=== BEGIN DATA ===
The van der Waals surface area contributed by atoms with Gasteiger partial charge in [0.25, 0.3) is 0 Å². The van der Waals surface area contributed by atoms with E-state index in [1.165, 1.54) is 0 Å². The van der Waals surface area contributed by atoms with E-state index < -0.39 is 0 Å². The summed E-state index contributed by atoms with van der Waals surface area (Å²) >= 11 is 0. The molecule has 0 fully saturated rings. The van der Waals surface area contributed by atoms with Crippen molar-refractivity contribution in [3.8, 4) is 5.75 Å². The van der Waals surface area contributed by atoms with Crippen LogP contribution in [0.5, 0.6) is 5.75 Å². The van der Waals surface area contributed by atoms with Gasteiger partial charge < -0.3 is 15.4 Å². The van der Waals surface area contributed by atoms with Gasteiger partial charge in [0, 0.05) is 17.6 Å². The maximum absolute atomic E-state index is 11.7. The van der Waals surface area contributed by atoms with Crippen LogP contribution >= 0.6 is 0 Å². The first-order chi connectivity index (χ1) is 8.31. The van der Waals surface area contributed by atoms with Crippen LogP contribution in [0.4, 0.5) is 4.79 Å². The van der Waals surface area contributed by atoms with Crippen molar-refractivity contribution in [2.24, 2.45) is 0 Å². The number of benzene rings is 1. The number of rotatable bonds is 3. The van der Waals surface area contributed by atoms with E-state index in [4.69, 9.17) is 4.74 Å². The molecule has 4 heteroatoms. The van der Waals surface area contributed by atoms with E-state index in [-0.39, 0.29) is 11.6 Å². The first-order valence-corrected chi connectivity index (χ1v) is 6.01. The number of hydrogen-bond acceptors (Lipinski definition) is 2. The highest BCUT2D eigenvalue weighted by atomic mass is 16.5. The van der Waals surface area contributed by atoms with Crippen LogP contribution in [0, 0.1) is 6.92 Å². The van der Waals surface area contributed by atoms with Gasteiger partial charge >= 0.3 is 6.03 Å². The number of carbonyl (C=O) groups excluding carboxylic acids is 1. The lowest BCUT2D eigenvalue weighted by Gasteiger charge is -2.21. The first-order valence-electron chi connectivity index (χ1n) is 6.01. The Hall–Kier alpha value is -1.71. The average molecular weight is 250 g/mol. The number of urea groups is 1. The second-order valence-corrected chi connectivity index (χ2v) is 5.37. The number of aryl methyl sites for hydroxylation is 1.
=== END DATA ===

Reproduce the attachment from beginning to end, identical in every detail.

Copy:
The van der Waals surface area contributed by atoms with Gasteiger partial charge in [0.25, 0.3) is 0 Å². The van der Waals surface area contributed by atoms with E-state index in [1.165, 1.54) is 0 Å². The van der Waals surface area contributed by atoms with E-state index < -0.39 is 0 Å². The summed E-state index contributed by atoms with van der Waals surface area (Å²) >= 11 is 0. The molecule has 0 fully saturated rings. The van der Waals surface area contributed by atoms with Crippen molar-refractivity contribution in [3.8, 4) is 5.75 Å². The van der Waals surface area contributed by atoms with Crippen LogP contribution in [0.5, 0.6) is 5.75 Å². The van der Waals surface area contributed by atoms with Gasteiger partial charge < -0.3 is 15.4 Å². The van der Waals surface area contributed by atoms with Gasteiger partial charge in [0, 0.05) is 17.6 Å². The maximum absolute atomic E-state index is 11.7. The van der Waals surface area contributed by atoms with Crippen LogP contribution >= 0.6 is 0 Å². The first-order chi connectivity index (χ1) is 8.31. The van der Waals surface area contributed by atoms with Crippen LogP contribution in [0.4, 0.5) is 4.79 Å². The van der Waals surface area contributed by atoms with Crippen molar-refractivity contribution in [2.24, 2.45) is 0 Å². The number of benzene rings is 1. The number of rotatable bonds is 3. The van der Waals surface area contributed by atoms with E-state index in [4.69, 9.17) is 4.74 Å². The molecule has 4 heteroatoms. The van der Waals surface area contributed by atoms with E-state index in [-0.39, 0.29) is 11.6 Å². The first-order valence-corrected chi connectivity index (χ1v) is 6.01. The number of hydrogen-bond acceptors (Lipinski definition) is 2. The highest BCUT2D eigenvalue weighted by atomic mass is 16.5. The van der Waals surface area contributed by atoms with Crippen LogP contribution in [0, 0.1) is 6.92 Å². The van der Waals surface area contributed by atoms with Gasteiger partial charge >= 0.3 is 6.03 Å². The number of carbonyl (C=O) groups excluding carboxylic acids is 1. The lowest BCUT2D eigenvalue weighted by Gasteiger charge is -2.21. The first-order valence-electron chi connectivity index (χ1n) is 6.01. The Hall–Kier alpha value is -1.71. The average molecular weight is 250 g/mol. The number of urea groups is 1. The second-order valence-corrected chi connectivity index (χ2v) is 5.37. The number of aryl methyl sites for hydroxylation is 1.